Fortunately, I had plenty of food and some water for the two of us. Other than that, I was not prepared. After experiencing that earthquake, and so many fires in California, we are constantly reminded to be ready with disaster preparedness plans.
When preparing for disasters, we look at the world from the level of our pets. If an earthquake caused our furniture to topple, would our pets and family be safe? One very important thing we can do easily is to secure bookshelves and heavy furniture. This can save those close to the floor from severe injury.
If you evacuate, take your pet
Dogs that sleep in crates would be safe from furniture falling on them and would not be harmed by broken glass. Pets need to learn to feel safe and relaxed in a crate. If we had a catastrophic quake, shelters would not likely admit our pets. A crate and some shade would provide safe, temporary shelter for them. Secure carriers are great for keeping your pet safe and are an overlooked part of disaster planning.
I have collapsible crates in the garage that will fit my small dogs and cats. A light pillowcase is a nice temporary place to keep frightened cats and smaller pets if you run out of a building. It's important to have a method to transport pets safely.
Following are some pointers to prepare an adequate earthquake kit for pets in addition to what you prepare for yourself. Have enough food and water for each pet for three days — preferably a week.
Disaster preparedness: food and water
- 3-7 days' worth of food in a waterproof container and water (rotate these to ensure they are not expired and you have fresh water)
- Hand-operated can opener for canned food or pop-top canned food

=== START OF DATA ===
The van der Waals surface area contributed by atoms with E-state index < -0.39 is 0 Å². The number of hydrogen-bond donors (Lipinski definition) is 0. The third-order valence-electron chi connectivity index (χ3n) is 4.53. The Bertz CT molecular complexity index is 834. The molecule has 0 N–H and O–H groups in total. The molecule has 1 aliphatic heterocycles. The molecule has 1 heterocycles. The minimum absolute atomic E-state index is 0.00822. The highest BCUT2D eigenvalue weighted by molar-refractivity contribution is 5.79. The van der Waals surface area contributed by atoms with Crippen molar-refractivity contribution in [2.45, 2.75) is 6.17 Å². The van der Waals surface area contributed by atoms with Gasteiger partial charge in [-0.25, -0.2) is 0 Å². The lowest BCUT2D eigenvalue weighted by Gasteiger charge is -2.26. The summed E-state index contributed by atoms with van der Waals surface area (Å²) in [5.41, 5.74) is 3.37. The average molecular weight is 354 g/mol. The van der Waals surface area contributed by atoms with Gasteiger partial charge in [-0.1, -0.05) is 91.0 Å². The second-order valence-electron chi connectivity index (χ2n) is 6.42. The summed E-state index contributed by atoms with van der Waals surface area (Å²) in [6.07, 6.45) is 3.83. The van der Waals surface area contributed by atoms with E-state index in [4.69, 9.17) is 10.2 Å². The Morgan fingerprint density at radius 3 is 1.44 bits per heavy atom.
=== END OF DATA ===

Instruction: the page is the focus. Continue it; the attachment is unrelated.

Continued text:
- Collapsible feeding dish and water bowl
Create an emergency kit for your pet's medications and critical medical records stored on your phone and paper copies
Make sure you have a one and preferably two-week supply of critical medications. Ask your veterinarian what to include if you are unsure. Many pets can go without medications for several days without ill effects, but it is best to be prepared and refresh supplies yearly.
- Two-week supply of medicine
- Vaccination records, pertinent medical records, and veterinary care are stored on your phone
- A photo of your pet in case it escapes during an earthquake for posting online or at a local animal shelters
- Small litter box and litter or newspaper to tear up for litter, litter scoop
- A few of their favorite toys
Make a disaster kit for pets with emergency supplies and a pet first aid kit
- Antibiotic ointment
- Bandage tape and scissors
- Cotton bandage rolls
- Newspaper to roll up and make a splint
- Isopropyl alcohol/alcohol prep pads
- Latex gloves
- Saline solution
- Paper towels
- Towels, washcloths, blankets
Follow these tips to make an emergency plan for your pets
You will also need supplies for the critical time following natural disasters. Remember to use care when approaching an injured pet, as it may bite. Consider a muzzle or makeshift muzzle to move an injured animal. Or bundle them up in a blanket or sheet with great care.
For pets that are not wearing collars, you may want to have them with sturdy leashes along with your first aid kit.
As pet owners, we must commit to gathering the necessary items for our disaster kit in advance. Keep these in a safe place that the family and neighbors would be able to access quickly in case of emergencies.
A family emergency kit and pet first aid kit are something that will be useful in many circumstances. So, don't wait for these emergency situations to happen.